It is striking that in its order list issued the day before the Wayfair argument, the Court sought the United States’ views with respect to two original actions (No. 148 and No. 149) that assert very similar constitutional claims.  Each involves a claim that a state is extending its laws impermissibly to regulate the citizens of another state – in those cases by banning the importation of agricultural products produced by what the regulating state believes to be inhumane methods.  That is the same constitutional theory advanced to support the Quill rule in the briefs just discussed.

Certainly there was no interest by the Court in the extraordinarily expansive view of state regulatory authority asserted by the United States.  Its argument that the ability to access a website from a state gives that state regulatory authority over the website operator is breathtaking in its scope.  It would permit every state to regulate any enterprise that operates websites, and could subject an online speaker to suit in every state—something that courts of appeals have uniformly rejected. Subjecting websites to such multiple burdens would strangle online commerce in particular and the Internet in general.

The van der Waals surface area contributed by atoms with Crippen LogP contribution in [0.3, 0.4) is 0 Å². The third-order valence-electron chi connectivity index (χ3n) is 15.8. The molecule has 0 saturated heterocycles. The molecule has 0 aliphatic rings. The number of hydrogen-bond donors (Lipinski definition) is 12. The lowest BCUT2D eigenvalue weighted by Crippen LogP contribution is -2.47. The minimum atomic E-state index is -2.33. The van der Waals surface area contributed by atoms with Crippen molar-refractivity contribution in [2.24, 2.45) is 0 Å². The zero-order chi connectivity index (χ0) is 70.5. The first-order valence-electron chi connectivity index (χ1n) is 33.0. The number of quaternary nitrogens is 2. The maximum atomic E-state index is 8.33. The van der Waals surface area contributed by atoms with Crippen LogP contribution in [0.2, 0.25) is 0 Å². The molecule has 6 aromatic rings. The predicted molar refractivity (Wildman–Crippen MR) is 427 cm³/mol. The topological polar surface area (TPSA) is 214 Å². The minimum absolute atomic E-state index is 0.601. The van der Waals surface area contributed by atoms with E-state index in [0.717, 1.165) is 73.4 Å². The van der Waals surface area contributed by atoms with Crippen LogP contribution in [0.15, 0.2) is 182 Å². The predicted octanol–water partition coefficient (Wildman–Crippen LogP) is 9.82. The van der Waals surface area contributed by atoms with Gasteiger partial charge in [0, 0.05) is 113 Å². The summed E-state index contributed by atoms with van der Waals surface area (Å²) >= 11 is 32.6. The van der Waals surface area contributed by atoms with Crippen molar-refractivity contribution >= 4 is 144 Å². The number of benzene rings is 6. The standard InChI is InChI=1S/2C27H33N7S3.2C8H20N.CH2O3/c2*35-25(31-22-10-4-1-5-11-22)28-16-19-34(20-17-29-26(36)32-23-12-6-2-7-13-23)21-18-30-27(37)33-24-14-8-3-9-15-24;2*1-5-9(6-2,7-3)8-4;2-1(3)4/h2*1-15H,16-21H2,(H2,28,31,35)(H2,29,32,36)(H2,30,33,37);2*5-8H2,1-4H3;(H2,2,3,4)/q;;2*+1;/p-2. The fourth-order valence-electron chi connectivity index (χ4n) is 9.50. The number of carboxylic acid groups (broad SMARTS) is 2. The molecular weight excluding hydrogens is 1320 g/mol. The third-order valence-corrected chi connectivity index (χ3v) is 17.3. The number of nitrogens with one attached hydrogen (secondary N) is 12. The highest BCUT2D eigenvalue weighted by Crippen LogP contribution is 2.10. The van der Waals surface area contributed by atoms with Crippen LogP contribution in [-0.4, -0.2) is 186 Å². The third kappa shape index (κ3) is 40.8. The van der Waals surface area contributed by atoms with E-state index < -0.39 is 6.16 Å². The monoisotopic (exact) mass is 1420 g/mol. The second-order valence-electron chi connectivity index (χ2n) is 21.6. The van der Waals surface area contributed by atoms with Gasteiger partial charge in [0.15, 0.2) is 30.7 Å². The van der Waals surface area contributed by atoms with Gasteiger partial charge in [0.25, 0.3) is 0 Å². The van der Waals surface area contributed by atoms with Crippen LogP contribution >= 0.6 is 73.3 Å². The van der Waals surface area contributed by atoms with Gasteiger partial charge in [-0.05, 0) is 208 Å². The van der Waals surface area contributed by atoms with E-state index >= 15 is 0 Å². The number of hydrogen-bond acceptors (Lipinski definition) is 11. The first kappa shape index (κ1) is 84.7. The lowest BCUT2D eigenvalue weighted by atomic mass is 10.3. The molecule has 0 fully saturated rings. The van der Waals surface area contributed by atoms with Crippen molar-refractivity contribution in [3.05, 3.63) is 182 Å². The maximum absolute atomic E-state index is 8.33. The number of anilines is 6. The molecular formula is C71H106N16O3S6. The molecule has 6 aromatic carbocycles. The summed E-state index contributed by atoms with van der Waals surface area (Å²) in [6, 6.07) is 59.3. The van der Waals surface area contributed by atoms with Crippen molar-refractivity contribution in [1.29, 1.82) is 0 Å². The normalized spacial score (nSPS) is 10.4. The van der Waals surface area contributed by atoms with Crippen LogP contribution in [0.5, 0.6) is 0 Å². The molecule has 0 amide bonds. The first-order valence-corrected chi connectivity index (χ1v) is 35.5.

In sum, the Wayfair oral argument revealed very substantial concerns about the real-world consequences of overruling Quill – and therefore significant interest in leaving resolution of the issue to Congress.

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Mr. Pincus is outside counsel to eBay and wrote an amicus in South Dakota v. Wayfair on behalf of eBay and independent small businesses in all 50 states.